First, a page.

Infant mortality rate

Defined as deaths of liveborn infants in the first year of life.

Maternal age has a U-shaped relationship with mortality among infants.

Highest mortality among twins occur to women delivering in their teens and early 20’s.

Among twin gestations declines with advancing maternal age.

About 7 infant deaths per 1000 live births in the U.S. in 2005.

In 2005 infant mortality rate among minorities per 1000 live births among non-Hispanic black women and 5.76 per 1000 live births among non Hispanic white women.

About 8 deaths per 1000 live births among Puerto Rican women and American Indian women.

2014 infant mortality rate 582 deaths per 100,000 live births and equals to 23,215 deaths, a 2.3% decrease from 2013 rate.

In 2016 infant mortality rate US was 5.9 per 1000, which ranked 33rd compared to the other countries in the Organization for Economic Cooperation and Development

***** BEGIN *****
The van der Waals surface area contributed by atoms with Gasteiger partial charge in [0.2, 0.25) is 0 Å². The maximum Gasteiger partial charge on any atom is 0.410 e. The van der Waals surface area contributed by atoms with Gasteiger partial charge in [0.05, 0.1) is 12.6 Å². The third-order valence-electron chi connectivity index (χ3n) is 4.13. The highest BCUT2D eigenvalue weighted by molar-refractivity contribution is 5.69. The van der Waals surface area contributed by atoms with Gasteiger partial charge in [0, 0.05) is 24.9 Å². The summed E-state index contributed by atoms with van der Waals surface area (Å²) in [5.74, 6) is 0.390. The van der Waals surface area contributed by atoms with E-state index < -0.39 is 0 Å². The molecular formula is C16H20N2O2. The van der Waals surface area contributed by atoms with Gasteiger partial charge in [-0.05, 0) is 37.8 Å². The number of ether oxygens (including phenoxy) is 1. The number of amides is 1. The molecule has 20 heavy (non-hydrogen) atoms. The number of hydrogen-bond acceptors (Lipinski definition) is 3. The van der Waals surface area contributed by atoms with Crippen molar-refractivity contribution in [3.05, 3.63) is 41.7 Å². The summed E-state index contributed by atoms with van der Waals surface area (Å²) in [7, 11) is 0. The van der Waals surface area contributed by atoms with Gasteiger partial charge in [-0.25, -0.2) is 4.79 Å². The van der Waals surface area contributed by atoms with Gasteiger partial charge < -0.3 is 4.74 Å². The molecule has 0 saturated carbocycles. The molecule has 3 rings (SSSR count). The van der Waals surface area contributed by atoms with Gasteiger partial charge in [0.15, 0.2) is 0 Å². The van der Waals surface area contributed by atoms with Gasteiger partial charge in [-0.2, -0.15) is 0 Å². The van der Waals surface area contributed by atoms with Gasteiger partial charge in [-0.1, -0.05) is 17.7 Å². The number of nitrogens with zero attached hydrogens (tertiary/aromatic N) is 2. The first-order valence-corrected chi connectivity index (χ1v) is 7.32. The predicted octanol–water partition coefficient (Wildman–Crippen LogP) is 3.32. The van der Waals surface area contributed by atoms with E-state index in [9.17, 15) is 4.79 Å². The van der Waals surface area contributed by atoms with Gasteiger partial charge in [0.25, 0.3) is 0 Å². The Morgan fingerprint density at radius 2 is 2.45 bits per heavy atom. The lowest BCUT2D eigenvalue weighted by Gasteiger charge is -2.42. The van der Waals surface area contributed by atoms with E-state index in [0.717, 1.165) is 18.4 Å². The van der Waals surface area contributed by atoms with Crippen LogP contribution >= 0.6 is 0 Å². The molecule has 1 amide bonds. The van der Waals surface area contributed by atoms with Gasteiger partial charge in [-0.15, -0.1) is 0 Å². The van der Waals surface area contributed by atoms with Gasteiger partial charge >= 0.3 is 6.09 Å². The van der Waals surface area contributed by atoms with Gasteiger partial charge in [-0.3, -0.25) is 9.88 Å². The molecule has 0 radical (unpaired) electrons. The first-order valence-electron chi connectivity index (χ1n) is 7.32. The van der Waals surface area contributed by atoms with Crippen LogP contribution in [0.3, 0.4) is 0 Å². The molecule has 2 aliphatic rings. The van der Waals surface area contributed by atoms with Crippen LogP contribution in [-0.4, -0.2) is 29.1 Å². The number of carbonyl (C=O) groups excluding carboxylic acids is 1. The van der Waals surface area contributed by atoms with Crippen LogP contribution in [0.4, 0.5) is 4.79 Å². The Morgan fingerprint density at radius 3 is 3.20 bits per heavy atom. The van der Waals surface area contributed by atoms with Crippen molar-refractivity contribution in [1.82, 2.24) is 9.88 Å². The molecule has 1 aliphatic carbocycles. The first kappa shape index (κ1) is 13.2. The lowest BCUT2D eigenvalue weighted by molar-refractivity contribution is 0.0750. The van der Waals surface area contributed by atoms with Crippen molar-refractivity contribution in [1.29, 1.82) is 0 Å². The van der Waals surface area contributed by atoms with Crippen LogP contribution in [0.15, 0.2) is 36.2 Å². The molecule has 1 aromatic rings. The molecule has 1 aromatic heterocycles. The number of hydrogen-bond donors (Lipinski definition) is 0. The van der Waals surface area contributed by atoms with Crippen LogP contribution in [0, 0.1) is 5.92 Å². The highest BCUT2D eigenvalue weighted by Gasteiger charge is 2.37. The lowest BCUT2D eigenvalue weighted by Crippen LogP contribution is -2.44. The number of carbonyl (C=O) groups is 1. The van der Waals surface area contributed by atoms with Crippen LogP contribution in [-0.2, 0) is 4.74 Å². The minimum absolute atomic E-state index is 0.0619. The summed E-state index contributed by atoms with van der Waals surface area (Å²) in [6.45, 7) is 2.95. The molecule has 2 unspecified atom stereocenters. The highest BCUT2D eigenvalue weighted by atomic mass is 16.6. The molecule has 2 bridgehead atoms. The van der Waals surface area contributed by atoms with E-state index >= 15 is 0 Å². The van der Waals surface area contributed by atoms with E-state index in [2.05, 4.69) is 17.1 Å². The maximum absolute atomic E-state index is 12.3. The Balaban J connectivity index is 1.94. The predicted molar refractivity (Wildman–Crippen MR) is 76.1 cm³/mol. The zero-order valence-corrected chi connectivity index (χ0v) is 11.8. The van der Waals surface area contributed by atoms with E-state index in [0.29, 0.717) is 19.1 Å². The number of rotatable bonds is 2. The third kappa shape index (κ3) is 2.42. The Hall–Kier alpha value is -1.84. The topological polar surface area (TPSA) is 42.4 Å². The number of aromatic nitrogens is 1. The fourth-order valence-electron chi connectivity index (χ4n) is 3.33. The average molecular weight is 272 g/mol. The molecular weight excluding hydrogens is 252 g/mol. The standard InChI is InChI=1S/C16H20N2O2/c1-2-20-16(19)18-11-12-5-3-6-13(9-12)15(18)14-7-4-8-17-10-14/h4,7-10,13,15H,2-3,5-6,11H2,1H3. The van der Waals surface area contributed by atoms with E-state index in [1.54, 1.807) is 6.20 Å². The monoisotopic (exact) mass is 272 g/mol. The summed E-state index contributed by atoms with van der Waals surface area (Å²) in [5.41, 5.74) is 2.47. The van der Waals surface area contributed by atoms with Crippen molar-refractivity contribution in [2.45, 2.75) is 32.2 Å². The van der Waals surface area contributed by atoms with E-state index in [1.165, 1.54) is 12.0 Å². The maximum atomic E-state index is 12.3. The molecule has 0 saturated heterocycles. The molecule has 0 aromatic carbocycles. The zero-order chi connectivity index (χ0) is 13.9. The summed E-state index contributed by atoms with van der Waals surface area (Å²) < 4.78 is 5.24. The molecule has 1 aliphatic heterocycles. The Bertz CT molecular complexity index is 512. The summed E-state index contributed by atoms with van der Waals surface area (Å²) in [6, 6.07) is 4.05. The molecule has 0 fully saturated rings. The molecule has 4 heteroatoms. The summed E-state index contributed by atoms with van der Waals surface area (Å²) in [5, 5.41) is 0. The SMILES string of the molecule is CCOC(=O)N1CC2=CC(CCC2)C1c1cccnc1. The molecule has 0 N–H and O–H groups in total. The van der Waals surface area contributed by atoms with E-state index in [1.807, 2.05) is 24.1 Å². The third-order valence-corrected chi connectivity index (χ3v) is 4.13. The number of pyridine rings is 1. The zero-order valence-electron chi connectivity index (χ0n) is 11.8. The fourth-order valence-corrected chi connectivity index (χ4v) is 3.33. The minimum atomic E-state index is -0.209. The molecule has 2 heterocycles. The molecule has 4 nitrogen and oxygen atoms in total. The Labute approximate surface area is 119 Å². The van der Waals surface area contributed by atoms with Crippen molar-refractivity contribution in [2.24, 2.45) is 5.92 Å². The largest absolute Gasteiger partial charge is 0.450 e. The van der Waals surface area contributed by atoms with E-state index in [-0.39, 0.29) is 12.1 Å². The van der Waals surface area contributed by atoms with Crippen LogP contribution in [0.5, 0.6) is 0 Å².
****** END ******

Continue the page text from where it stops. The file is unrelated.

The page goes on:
The above was the lowest recorded US infant mortality rate.

Infant mortality rate in Finland and Iceland in 2013 was 180 deaths per 100,000 births.

US preterm birth rate is among the highest among developed countries and preterm birth drives infant mortality.

Congenital deformities are the leading cause of infant mortality.

Many other causes of infant mortality are associated with preterm birth, including low birth weight, maternal complications such as premature membrane rupture, sudden infant death syndrome, bacterial sepsis, respiratory distress, and neonatal hemorrhage, including intraventricular hemorrhage.

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